In 1979, when I was stationed at Soesterberg Air Base in the Netherlands, Prince Claus and two of his boys came to visit. I was on air defense alert that day with Jim Kellogg. We were pretty sure the Dutch would arrange a scramble for the royal family. Sure enough, the klaxon went off and five minutes later Jim and I were taking off in full afterburner.
When we returned to base and landed an hour later, I’d forgotten about the royal visit. I’d also forgotten a NOTAM I’d read that morning, alerting pilots that the last taxiway was closed. As I rolled toward that taxiway, still at a good clip but thinking there was plenty of runway remaining, I suddenly remembered we had to turn off early. The next-to-last taxiway was just ahead, so I stomped on the brakes. I stomped too hard and the tires blew. My jet bumped to a stop as the Dutch tower controller came up on frequency to tell the world Alpha Kilo Zero-Two had fouled the duty.
The prince and the kids were still on base, riding with my commander, Colonel Al Pruden, in his staff car. Less than a minute after I raised the canopy and shut down the engines, they rolled up to the scene of the crime. I was still strapped in the cockpit as Colonel Pruden, Prince Claus, and two tow-headed boys emerged from the staff car to survey the damage. After a leisurely walk around my jet, my boss looked up at me and said “How do you like your new callsign, Skid?” Or possibly “Way to go, Skid.” I can’t remember the exact words, but I do remember it was the first time I heard the tactical call sign I’d use for the rest of my flying career.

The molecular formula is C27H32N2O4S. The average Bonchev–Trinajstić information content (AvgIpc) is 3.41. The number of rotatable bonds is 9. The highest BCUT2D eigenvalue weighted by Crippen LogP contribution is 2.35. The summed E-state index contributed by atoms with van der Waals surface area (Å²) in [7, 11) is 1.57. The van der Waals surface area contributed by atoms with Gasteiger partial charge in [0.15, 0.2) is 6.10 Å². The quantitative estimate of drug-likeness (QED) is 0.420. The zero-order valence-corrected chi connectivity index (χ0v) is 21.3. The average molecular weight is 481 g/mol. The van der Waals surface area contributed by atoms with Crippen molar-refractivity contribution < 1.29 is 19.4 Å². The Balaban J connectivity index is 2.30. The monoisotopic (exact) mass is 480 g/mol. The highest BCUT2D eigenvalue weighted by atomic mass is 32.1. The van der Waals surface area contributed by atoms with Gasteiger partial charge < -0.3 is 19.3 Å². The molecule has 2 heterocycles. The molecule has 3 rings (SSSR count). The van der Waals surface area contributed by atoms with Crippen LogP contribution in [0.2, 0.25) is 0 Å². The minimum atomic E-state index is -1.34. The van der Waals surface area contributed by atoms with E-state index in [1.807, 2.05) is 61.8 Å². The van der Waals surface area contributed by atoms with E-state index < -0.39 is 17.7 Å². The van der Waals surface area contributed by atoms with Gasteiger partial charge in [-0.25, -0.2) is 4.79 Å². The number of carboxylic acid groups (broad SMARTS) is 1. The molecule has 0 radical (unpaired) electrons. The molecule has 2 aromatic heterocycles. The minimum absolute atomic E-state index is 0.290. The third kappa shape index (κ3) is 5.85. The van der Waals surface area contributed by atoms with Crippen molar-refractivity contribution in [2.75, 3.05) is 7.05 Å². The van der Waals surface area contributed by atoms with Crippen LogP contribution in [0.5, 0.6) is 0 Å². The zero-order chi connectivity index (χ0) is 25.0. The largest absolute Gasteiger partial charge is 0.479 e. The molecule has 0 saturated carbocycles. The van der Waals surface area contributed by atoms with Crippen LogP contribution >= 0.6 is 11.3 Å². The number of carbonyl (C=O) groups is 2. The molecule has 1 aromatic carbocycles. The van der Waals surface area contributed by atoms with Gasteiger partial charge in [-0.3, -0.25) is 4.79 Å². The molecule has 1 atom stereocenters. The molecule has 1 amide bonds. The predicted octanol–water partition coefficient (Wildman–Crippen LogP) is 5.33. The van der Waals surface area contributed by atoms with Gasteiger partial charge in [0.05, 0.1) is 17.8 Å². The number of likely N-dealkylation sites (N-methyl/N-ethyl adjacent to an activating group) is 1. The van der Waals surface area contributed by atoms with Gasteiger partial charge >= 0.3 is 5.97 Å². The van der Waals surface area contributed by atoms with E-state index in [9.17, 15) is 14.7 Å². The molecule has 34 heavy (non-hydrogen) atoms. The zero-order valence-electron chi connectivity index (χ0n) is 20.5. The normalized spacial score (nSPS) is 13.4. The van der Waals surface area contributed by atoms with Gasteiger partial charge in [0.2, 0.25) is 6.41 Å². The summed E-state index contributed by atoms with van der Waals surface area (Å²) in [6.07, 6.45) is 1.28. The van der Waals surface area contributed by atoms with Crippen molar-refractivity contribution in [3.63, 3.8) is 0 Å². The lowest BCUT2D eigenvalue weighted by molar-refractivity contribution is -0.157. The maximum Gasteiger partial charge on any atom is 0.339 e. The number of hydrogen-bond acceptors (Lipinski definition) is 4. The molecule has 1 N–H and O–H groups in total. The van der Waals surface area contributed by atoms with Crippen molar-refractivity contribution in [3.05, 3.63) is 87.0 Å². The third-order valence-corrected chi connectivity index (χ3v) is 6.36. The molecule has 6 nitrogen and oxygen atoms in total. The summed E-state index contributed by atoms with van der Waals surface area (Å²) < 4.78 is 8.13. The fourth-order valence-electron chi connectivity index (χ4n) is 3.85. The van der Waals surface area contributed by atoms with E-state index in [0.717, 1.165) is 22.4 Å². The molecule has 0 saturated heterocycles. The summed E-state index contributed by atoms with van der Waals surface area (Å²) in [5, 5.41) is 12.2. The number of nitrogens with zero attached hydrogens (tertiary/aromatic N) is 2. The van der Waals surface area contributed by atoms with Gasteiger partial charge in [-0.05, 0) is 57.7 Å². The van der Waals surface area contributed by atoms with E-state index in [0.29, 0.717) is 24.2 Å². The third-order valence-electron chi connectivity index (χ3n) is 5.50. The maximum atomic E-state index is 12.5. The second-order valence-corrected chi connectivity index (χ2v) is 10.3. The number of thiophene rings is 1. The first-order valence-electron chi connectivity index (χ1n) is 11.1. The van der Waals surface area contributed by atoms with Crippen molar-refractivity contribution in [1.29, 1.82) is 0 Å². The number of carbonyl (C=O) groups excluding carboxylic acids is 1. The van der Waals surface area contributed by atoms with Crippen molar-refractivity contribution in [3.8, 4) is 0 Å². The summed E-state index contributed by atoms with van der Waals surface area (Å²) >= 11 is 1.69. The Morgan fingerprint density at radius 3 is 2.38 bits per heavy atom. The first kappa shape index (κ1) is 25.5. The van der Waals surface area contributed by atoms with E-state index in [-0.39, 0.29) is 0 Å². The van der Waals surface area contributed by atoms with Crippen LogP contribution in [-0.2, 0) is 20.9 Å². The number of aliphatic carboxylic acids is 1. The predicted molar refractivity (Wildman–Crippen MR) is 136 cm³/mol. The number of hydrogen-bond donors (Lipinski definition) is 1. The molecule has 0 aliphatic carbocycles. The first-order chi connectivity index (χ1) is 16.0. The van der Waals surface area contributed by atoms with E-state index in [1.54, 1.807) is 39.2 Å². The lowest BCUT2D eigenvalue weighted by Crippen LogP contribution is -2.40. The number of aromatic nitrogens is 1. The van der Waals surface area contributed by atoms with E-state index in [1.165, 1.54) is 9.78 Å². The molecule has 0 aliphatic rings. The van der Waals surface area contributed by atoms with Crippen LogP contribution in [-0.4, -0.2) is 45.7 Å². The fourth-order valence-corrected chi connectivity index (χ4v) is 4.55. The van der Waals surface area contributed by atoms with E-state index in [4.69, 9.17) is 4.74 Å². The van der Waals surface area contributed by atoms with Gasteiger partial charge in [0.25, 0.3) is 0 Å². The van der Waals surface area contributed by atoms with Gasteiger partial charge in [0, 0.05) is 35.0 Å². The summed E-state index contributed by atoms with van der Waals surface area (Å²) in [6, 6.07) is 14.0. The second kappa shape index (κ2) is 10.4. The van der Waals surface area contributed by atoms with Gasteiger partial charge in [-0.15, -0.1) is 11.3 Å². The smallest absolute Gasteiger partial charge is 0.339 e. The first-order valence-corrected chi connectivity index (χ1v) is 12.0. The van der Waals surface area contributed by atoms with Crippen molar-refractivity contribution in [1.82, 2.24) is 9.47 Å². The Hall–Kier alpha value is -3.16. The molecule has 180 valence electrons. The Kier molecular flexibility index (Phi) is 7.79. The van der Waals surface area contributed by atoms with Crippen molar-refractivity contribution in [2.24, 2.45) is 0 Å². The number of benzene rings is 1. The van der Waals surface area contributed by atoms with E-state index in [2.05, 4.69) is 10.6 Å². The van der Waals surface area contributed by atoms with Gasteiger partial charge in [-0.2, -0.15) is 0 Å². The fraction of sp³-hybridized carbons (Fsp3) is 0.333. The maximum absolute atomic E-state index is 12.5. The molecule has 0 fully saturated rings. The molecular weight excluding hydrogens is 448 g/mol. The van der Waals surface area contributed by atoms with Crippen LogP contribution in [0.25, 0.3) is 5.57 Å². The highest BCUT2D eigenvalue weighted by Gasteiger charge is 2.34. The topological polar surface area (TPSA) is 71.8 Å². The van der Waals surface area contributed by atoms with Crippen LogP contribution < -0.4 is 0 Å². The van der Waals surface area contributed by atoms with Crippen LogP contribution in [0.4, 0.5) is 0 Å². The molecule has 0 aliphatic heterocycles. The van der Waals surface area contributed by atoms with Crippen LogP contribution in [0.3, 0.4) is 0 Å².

But back to Prince Claus and the kids. At the time of my command performance, Queen Juliana was still the Dutch monarch. She stepped down in 1980 and her daughter Beatrix, wife of Prince Claus and mother of the boys, became queen. Queen Beatrix stepped down in 2013 and Willem-Alexander, one of the tow-headed boys who so solemnly surveyed the carnage of my sudden stop on the runway, became king.
I’ve told the story of Prince Claus and my blown tires before, but had forgotten about the boys. This morning, when I read a news article about Willem-Alexander’s flying career, the memory came back. I can see those boys now, alternately looking at my shredded, smoking tires, then up at me, high above them in the cockpit. I hope I played some role in sparking Willem-Alexander’s interest in aviation. You never know who’s watching, do you?